By Robert Hickson 17/04/2017

The oldest person in the world has died, aged 117. Life expectancy in Italy in 1899 when she was born was 44 years. She wasn’t the oldest; the current record is 122.

NZ’s oldest living person is 109, although the oldest so far reached 113 years.

Life expectancy in New Zealand has, as elsewhere, risen dramatically over the last century and a half. Average lifespan has nearly doubled. That is spectacular.

Source: Statistics NZ


Maori and Pacific people have on average shorter lives, although the differences have been decreasing.

 Source: Statistics NZ


Better healthcare, sanitation, diet, and economic circumstances are key factors in improving lifespan over the last century. Reduced heart disease and declining incidence of infectious diseases explain much of the decline in deaths over the last few decades. Similar patterns are seen in New Zealand.

With advances in cancer diagnoses and treatments  its role in mortality also looks to be declining.

These successes required, and will continue to require, scientific, social, economic, and political developments.


Facing the future

Paul Spoonley wrote earlier this year about NZ’s demographic disruption – the ageing population and the potential for population stagnation. He also noted the lack of action to address the changes that these may create.

Will technological and policy developments enable NZ to maintain a relatively high standard of living, and an equitable country? We aren’t seeing much sign of that at the moment.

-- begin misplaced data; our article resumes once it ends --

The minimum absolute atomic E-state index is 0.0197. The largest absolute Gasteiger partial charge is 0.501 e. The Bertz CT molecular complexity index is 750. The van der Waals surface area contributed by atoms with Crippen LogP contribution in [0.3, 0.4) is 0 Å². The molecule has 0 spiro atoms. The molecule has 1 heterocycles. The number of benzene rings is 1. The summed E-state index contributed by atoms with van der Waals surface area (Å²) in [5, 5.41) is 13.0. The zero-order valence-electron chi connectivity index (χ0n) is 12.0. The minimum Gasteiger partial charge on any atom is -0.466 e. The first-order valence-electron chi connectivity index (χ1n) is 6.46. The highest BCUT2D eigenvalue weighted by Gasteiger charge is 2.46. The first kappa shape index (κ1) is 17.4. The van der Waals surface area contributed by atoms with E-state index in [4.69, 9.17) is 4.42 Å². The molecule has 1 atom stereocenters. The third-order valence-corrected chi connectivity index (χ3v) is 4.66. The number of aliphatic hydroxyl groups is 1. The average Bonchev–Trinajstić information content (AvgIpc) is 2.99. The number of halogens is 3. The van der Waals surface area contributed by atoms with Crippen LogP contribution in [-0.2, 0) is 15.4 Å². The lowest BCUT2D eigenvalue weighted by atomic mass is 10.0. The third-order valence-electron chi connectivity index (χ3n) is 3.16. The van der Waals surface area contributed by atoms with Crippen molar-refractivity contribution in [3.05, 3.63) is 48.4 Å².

Geoffrey Palmer commented in his excellent candid interview for “The ninth floor” on RNZ that politicians aren’t facing the future challenges. He noted that New Zealand, as I suspect most countries do, goes through periodic bouts of vigorous reform punctuated by long periods of “sleep”.

That’s not acceptable in the current environment of substantial, rapid and multiple changes that we face.

Looking at the local rather than the national, it is though encouraging to see that volunteer organisations such as WeVisit are taking a lead in helping connect skills and knowledge across generations.  It also dispels the silly simple characterisations of different population cohorts pitted against each other in generational battles.

Hacking death

Some hope or believe that we’ll soon avoid mortality. These transhumanists who want to engineer away death still have a long way to go. In a review of Mark O’Connell’s book To be a machine John Gray notes that transhumanists, while lamenting the degradation of human bodies, appear to have unreasonable faith in the longevity and resilience of infrastructure and social systems to maintain them:

Every technology requires a physical infrastructure in order to operate. But this infrastructure depends on social institutions, which are frequently subject to breakdown.

Gray also notes that transhumanism isn’t new, or particularly scientific:

At bottom, the transhumanist movement is a modern variant of the mystical dream of transcending contingency – the vulnerability that comes with being subject to accident and the power of events – that possessed many in ancient times.

So, as some contemplate death and resurrection this weekend, we shouldn’t forget the incremental and less miraculous steps that have brought us to where we are. The focus needs to remain on living well and sustainably now, rather than seeking a mythical technological transcendence.


Featured image: Detail from The Seven Ages of Man, German, 1482, British Museum. Courtesy of Wikimedia.